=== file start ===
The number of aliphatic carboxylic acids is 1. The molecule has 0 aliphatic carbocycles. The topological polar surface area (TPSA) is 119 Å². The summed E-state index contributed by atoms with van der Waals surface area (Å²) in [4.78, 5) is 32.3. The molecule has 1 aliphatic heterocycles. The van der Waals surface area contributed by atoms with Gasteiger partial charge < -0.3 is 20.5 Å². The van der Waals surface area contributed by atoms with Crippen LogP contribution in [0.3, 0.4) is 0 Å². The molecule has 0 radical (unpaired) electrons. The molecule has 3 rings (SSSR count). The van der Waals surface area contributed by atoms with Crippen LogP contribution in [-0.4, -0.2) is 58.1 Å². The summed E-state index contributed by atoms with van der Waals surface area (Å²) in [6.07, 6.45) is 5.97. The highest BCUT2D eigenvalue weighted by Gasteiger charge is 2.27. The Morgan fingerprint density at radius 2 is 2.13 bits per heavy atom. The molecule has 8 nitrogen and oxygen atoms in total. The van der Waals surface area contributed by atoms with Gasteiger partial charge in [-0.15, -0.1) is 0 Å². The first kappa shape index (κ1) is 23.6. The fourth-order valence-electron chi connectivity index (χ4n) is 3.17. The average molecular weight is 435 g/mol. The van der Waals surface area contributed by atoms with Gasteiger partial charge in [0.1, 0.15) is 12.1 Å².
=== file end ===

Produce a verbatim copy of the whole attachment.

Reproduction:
The number of aliphatic carboxylic acids is 1. The molecule has 0 aliphatic carbocycles. The topological polar surface area (TPSA) is 119 Å². The summed E-state index contributed by atoms with van der Waals surface area (Å²) in [4.78, 5) is 32.3. The molecule has 1 aliphatic heterocycles. The van der Waals surface area contributed by atoms with Gasteiger partial charge < -0.3 is 20.5 Å². The van der Waals surface area contributed by atoms with Crippen LogP contribution in [0.3, 0.4) is 0 Å². The molecule has 0 radical (unpaired) electrons. The molecule has 3 rings (SSSR count). The van der Waals surface area contributed by atoms with Crippen LogP contribution in [-0.4, -0.2) is 58.1 Å². The summed E-state index contributed by atoms with van der Waals surface area (Å²) in [6.07, 6.45) is 5.97. The highest BCUT2D eigenvalue weighted by Gasteiger charge is 2.27. The Morgan fingerprint density at radius 2 is 2.13 bits per heavy atom. The molecule has 8 nitrogen and oxygen atoms in total. The van der Waals surface area contributed by atoms with Gasteiger partial charge in [-0.15, -0.1) is 0 Å². The first kappa shape index (κ1) is 23.6. The fourth-order valence-electron chi connectivity index (χ4n) is 3.17. The average molecular weight is 435 g/mol. The van der Waals surface area contributed by atoms with Gasteiger partial charge in [0.1, 0.15) is 12.1 Å².